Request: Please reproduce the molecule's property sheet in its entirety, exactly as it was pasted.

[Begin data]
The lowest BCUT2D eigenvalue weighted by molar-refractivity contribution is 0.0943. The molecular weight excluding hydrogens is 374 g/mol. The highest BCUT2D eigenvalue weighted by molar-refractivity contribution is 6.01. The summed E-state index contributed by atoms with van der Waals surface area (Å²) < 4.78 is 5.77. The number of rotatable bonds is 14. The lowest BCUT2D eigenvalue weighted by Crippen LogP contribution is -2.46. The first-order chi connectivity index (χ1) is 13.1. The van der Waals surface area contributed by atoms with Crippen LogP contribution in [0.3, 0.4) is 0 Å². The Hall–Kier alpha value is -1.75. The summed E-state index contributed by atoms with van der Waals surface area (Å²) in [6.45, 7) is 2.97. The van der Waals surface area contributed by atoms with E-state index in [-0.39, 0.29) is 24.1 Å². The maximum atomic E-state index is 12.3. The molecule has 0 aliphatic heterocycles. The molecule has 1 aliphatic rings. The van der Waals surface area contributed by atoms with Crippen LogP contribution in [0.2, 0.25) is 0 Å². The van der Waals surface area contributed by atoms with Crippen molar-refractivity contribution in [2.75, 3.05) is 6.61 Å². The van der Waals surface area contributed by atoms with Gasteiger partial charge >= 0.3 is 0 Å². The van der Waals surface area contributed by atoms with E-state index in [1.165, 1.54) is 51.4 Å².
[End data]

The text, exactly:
The lowest BCUT2D eigenvalue weighted by molar-refractivity contribution is 0.0943. The molecular weight excluding hydrogens is 374 g/mol. The highest BCUT2D eigenvalue weighted by molar-refractivity contribution is 6.01. The summed E-state index contributed by atoms with van der Waals surface area (Å²) < 4.78 is 5.77. The number of rotatable bonds is 14. The lowest BCUT2D eigenvalue weighted by Crippen LogP contribution is -2.46. The first-order chi connectivity index (χ1) is 13.1. The van der Waals surface area contributed by atoms with Crippen LogP contribution in [0.3, 0.4) is 0 Å². The Hall–Kier alpha value is -1.75. The summed E-state index contributed by atoms with van der Waals surface area (Å²) in [6.45, 7) is 2.97. The van der Waals surface area contributed by atoms with E-state index in [-0.39, 0.29) is 24.1 Å². The maximum atomic E-state index is 12.3. The molecule has 0 aliphatic heterocycles. The molecule has 1 aliphatic rings. The van der Waals surface area contributed by atoms with Crippen LogP contribution in [0.2, 0.25) is 0 Å². The van der Waals surface area contributed by atoms with Crippen molar-refractivity contribution in [2.75, 3.05) is 6.61 Å². The van der Waals surface area contributed by atoms with Gasteiger partial charge >= 0.3 is 0 Å². The van der Waals surface area contributed by atoms with E-state index in [1.165, 1.54) is 51.4 Å².